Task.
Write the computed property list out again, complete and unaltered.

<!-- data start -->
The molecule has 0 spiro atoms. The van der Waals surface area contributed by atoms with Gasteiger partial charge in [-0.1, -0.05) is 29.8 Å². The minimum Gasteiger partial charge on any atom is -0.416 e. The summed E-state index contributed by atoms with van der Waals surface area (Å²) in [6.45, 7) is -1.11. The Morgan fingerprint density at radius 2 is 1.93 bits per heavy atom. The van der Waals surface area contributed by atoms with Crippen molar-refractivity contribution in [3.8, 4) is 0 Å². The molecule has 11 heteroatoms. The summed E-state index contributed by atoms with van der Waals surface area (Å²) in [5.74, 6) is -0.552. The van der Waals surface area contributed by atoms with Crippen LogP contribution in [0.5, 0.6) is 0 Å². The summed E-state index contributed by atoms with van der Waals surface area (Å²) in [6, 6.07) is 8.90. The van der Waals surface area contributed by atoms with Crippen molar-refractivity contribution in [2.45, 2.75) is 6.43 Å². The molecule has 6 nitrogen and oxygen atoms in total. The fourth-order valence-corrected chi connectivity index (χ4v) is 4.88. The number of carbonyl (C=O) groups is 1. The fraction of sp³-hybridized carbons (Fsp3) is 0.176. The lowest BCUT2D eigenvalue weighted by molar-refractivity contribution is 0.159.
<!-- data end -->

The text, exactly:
The molecule has 0 spiro atoms. The van der Waals surface area contributed by atoms with Gasteiger partial charge in [-0.1, -0.05) is 29.8 Å². The minimum Gasteiger partial charge on any atom is -0.416 e. The summed E-state index contributed by atoms with van der Waals surface area (Å²) in [6.45, 7) is -1.11. The Morgan fingerprint density at radius 2 is 1.93 bits per heavy atom. The van der Waals surface area contributed by atoms with Crippen molar-refractivity contribution in [3.8, 4) is 0 Å². The molecule has 11 heteroatoms. The summed E-state index contributed by atoms with van der Waals surface area (Å²) in [5.74, 6) is -0.552. The van der Waals surface area contributed by atoms with Crippen LogP contribution in [0.5, 0.6) is 0 Å². The summed E-state index contributed by atoms with van der Waals surface area (Å²) in [6, 6.07) is 8.90. The van der Waals surface area contributed by atoms with Crippen molar-refractivity contribution in [2.45, 2.75) is 6.43 Å². The molecule has 6 nitrogen and oxygen atoms in total. The fourth-order valence-corrected chi connectivity index (χ4v) is 4.88. The number of carbonyl (C=O) groups is 1. The fraction of sp³-hybridized carbons (Fsp3) is 0.176. The lowest BCUT2D eigenvalue weighted by molar-refractivity contribution is 0.159.